Another of the proposed rules also reflects changes that have taken place in cleaning technology and practices over the years. The Care Label Rule’s definition of drycleaning would eliminate the mention of fluorocarbon solvent while adding new solvents that have been developed in the past few years. The old definition, which also listed perc and hydrocarbon as drycleaning solvents, might discourage the use of solvents not listed and curtail technological development, the FTC said.
Thus the new definition of drycleaning would be read as follows:
“Dryclean means a commercial process by which soil is removed from products or specimens in a machine which uses any solvent excluding water (e.g., petroleum, perchloroethylene, silicone, glycol ether, carbon dioxide, or aldehyde). The process also may involve adding moisture to the solvent, up to 75 percent relative humidity, hot tumble drying up to 160°F (71°C) and restoration by steam press or steam-air finishing.”
The FTC is also proposing to clarify what constitutes a “reasonable basis” for the care instructions provided on a label. Manufacturers and importers are supposed to support the label’s care instructions with evidence that the garment would not be harmed when the instructions are followed and, if a particular cleaning method is warned against, evidence that the method would harm the garment.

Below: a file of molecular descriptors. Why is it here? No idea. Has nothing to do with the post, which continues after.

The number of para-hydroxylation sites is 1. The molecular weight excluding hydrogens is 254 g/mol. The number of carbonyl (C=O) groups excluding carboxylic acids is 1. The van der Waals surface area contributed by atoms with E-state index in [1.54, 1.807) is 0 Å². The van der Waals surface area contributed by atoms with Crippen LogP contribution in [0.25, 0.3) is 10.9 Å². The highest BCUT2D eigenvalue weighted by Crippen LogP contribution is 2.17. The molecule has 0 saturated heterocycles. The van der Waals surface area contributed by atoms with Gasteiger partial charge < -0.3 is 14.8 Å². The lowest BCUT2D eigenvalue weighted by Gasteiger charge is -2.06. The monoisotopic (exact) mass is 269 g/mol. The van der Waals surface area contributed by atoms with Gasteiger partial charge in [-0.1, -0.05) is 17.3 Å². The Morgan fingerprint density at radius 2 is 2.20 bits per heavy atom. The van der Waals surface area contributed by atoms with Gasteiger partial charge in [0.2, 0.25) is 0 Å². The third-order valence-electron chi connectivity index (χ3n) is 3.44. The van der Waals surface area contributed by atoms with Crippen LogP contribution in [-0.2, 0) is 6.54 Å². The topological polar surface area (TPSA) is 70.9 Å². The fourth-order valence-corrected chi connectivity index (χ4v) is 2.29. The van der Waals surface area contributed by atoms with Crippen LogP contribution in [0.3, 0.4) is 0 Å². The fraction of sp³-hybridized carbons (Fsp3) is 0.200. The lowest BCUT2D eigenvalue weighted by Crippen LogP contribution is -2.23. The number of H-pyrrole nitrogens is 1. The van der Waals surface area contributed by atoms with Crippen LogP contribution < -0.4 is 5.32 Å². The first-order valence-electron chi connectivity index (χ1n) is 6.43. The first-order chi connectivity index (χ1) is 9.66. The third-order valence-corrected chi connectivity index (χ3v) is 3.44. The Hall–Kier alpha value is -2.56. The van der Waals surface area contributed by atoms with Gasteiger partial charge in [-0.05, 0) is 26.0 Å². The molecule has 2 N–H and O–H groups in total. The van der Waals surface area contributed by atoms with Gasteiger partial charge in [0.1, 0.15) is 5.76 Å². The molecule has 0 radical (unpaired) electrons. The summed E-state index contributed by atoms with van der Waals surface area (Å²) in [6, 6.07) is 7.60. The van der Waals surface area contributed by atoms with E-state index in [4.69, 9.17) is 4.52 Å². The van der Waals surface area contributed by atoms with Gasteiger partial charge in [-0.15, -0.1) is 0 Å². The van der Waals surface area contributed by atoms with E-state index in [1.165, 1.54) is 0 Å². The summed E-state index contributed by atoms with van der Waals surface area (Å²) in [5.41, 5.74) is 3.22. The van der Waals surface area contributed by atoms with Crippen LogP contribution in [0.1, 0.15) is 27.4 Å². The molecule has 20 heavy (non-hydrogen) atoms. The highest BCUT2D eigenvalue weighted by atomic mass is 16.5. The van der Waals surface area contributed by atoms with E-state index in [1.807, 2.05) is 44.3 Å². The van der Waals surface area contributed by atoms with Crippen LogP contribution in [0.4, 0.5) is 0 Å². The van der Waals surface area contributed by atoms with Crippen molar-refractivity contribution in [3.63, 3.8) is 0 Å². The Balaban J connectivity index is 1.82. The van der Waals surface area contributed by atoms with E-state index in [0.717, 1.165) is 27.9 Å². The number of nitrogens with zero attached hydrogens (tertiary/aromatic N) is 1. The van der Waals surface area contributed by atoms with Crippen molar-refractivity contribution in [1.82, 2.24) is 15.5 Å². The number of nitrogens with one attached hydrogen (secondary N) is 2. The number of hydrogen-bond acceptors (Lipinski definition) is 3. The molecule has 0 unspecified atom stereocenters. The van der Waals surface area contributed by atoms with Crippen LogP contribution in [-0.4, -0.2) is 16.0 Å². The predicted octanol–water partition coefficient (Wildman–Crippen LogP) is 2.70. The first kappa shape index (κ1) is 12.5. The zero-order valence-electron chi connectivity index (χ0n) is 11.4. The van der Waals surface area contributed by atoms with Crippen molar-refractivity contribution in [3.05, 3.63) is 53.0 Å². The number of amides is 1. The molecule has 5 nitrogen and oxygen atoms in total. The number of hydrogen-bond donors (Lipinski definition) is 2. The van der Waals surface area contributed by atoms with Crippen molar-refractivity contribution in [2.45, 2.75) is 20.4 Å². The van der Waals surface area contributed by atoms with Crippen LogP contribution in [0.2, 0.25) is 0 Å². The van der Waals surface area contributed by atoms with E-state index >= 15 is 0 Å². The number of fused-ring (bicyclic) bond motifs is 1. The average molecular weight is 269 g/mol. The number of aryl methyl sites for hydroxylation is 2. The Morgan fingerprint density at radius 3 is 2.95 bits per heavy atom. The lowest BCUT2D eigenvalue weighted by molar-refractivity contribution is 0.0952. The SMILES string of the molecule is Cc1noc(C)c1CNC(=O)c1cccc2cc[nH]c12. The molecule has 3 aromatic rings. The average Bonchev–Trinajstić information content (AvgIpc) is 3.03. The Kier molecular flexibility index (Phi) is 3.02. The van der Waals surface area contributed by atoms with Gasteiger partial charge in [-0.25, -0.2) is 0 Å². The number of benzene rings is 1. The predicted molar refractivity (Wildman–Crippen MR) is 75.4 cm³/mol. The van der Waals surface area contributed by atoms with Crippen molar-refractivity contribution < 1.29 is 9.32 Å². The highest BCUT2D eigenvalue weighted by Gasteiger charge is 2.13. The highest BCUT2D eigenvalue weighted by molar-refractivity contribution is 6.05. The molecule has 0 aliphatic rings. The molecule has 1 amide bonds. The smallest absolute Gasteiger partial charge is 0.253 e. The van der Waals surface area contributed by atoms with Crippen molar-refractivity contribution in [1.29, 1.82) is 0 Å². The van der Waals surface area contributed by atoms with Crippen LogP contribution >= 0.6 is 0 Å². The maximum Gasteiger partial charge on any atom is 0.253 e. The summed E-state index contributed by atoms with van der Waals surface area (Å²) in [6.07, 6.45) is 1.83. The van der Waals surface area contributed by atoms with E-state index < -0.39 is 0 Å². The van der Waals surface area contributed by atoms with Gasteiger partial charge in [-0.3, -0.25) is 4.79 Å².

The FTC wants to refine that definition to state that the reliable evidence supporting the care instruction must apply to each component part of the garment as well as the garment as a whole. This would cover, for example, the color of one part of a garment bleeding onto another when the garment is washed or the garment has a dye that is known to bleed, or if it has beads, buttons, or sequins that are known to be damaged in drycleaning or if the garment contains several fibers, fabrics, or components not previously used together.
The fourth proposal concerns the use of care symbols, specifically amending the rule to reflect updated ASTM symbols and to also allow use of the ISO symbols. Because the two sets of symbols are similar but not identical, the label would have to indicate when the ISO symbols are being used.
The two systems differ slightly with respect to drying and ironing symbols. ASTM has more symbols for drying, and the ASTM symbol for “medium temperature drying” means “normal temperature drying” in the ISO system. The ASTM system includes a “no steam” symbol for ironing while the ISO symbol for low heat, unlike the ASTM symbol for low heat, indicates that steam ironing may cause irreversible damage.
The commission noted that the meaning of one ASTM drycleaning symbol changed significantly in the revised ASTM standard. The old symbol, a circle with the letter “P” inside, meant dryclean with any solvent except perc. Under the revised standard, the symbol means dryclean with perc or petroleum.
“Although potentially confusing, this change does not seem likely to harm consumers who understand the meaning of the symbol at the time they purchase the product,” the FTC said.
In any case, the FTC said, care symbols can be used in lieu of written instructions.